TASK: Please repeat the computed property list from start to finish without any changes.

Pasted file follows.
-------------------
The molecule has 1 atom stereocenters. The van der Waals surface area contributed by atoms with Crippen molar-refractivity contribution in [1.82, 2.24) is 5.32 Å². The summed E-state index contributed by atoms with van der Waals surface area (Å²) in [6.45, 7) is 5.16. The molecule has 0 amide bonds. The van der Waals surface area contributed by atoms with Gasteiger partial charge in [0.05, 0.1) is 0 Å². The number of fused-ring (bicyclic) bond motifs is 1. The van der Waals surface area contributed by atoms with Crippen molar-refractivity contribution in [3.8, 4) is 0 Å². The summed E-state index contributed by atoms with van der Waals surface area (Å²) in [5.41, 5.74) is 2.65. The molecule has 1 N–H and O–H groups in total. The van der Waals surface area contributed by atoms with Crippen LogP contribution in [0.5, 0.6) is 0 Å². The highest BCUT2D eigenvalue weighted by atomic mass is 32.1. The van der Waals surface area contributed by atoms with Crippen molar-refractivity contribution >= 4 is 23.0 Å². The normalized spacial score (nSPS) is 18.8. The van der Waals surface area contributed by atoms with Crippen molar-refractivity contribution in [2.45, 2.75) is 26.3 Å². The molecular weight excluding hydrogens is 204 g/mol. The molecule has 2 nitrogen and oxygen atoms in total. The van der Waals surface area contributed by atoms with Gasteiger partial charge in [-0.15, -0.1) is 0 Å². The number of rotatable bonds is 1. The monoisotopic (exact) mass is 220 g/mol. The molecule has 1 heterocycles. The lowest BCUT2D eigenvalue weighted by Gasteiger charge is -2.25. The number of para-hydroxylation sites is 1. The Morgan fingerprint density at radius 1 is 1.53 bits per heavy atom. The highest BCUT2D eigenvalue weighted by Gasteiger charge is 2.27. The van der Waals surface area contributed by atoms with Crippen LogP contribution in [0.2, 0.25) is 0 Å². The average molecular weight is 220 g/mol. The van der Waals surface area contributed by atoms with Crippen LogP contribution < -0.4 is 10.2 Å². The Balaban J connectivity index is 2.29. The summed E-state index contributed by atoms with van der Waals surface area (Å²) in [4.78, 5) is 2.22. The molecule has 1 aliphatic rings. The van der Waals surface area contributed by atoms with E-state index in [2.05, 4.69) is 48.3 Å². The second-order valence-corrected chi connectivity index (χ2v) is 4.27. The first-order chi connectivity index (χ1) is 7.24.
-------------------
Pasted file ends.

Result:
The molecule has 1 atom stereocenters. The van der Waals surface area contributed by atoms with Crippen molar-refractivity contribution in [1.82, 2.24) is 5.32 Å². The summed E-state index contributed by atoms with van der Waals surface area (Å²) in [6.45, 7) is 5.16. The molecule has 0 amide bonds. The van der Waals surface area contributed by atoms with Gasteiger partial charge in [0.05, 0.1) is 0 Å². The number of fused-ring (bicyclic) bond motifs is 1. The van der Waals surface area contributed by atoms with Crippen molar-refractivity contribution in [3.8, 4) is 0 Å². The summed E-state index contributed by atoms with van der Waals surface area (Å²) in [5.41, 5.74) is 2.65. The molecule has 1 N–H and O–H groups in total. The van der Waals surface area contributed by atoms with Crippen LogP contribution in [0.5, 0.6) is 0 Å². The highest BCUT2D eigenvalue weighted by atomic mass is 32.1. The van der Waals surface area contributed by atoms with Crippen molar-refractivity contribution >= 4 is 23.0 Å². The normalized spacial score (nSPS) is 18.8. The van der Waals surface area contributed by atoms with Crippen molar-refractivity contribution in [2.45, 2.75) is 26.3 Å². The molecular weight excluding hydrogens is 204 g/mol. The molecule has 2 nitrogen and oxygen atoms in total. The van der Waals surface area contributed by atoms with Gasteiger partial charge in [-0.15, -0.1) is 0 Å². The number of rotatable bonds is 1. The monoisotopic (exact) mass is 220 g/mol. The molecule has 1 heterocycles. The lowest BCUT2D eigenvalue weighted by Gasteiger charge is -2.25. The number of para-hydroxylation sites is 1. The Morgan fingerprint density at radius 1 is 1.53 bits per heavy atom. The highest BCUT2D eigenvalue weighted by Gasteiger charge is 2.27. The van der Waals surface area contributed by atoms with Crippen LogP contribution in [0.2, 0.25) is 0 Å². The average molecular weight is 220 g/mol. The van der Waals surface area contributed by atoms with Crippen LogP contribution < -0.4 is 10.2 Å². The Balaban J connectivity index is 2.29. The summed E-state index contributed by atoms with van der Waals surface area (Å²) in [4.78, 5) is 2.22. The molecule has 1 aliphatic rings. The van der Waals surface area contributed by atoms with E-state index in [2.05, 4.69) is 48.3 Å². The second-order valence-corrected chi connectivity index (χ2v) is 4.27. The first-order chi connectivity index (χ1) is 7.24.